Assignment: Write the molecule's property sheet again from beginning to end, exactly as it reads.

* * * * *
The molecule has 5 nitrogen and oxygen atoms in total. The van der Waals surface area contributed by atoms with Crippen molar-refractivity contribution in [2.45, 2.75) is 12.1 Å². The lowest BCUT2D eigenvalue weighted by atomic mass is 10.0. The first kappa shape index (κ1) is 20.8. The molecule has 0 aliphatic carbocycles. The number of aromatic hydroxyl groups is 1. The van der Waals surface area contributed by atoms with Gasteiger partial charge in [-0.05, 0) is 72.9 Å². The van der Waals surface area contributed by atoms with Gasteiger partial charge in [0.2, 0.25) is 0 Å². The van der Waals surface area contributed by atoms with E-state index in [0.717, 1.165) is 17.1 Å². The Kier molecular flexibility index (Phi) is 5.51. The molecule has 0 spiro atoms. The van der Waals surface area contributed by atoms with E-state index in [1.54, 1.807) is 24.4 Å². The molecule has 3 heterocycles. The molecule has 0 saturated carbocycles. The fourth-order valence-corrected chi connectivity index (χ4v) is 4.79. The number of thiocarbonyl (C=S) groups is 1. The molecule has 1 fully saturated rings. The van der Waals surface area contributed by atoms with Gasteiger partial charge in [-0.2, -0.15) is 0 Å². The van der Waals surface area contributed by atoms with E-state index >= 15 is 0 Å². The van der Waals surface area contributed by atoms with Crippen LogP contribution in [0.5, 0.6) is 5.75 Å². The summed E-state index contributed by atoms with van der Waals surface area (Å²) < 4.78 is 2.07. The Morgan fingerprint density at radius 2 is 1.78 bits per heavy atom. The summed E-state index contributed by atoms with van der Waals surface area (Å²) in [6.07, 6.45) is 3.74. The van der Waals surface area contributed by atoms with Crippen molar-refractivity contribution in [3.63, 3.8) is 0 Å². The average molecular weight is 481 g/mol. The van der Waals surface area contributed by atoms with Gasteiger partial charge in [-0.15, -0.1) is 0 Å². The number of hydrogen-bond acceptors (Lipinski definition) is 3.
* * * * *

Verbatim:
The molecule has 5 nitrogen and oxygen atoms in total. The van der Waals surface area contributed by atoms with Crippen molar-refractivity contribution in [2.45, 2.75) is 12.1 Å². The lowest BCUT2D eigenvalue weighted by atomic mass is 10.0. The first kappa shape index (κ1) is 20.8. The molecule has 0 aliphatic carbocycles. The number of aromatic hydroxyl groups is 1. The van der Waals surface area contributed by atoms with Gasteiger partial charge in [-0.05, 0) is 72.9 Å². The van der Waals surface area contributed by atoms with Gasteiger partial charge in [0.2, 0.25) is 0 Å². The van der Waals surface area contributed by atoms with E-state index in [0.717, 1.165) is 17.1 Å². The Kier molecular flexibility index (Phi) is 5.51. The molecule has 0 spiro atoms. The van der Waals surface area contributed by atoms with E-state index in [1.54, 1.807) is 24.4 Å². The molecule has 3 heterocycles. The molecule has 0 saturated carbocycles. The fourth-order valence-corrected chi connectivity index (χ4v) is 4.79. The number of thiocarbonyl (C=S) groups is 1. The molecule has 1 fully saturated rings. The van der Waals surface area contributed by atoms with Gasteiger partial charge in [-0.2, -0.15) is 0 Å². The van der Waals surface area contributed by atoms with E-state index >= 15 is 0 Å². The van der Waals surface area contributed by atoms with Crippen LogP contribution in [0.5, 0.6) is 5.75 Å². The summed E-state index contributed by atoms with van der Waals surface area (Å²) < 4.78 is 2.07. The Morgan fingerprint density at radius 2 is 1.78 bits per heavy atom. The summed E-state index contributed by atoms with van der Waals surface area (Å²) in [6.07, 6.45) is 3.74. The van der Waals surface area contributed by atoms with Crippen molar-refractivity contribution in [3.63, 3.8) is 0 Å². The average molecular weight is 481 g/mol. The van der Waals surface area contributed by atoms with Gasteiger partial charge in [-0.15, -0.1) is 0 Å². The number of hydrogen-bond acceptors (Lipinski definition) is 3.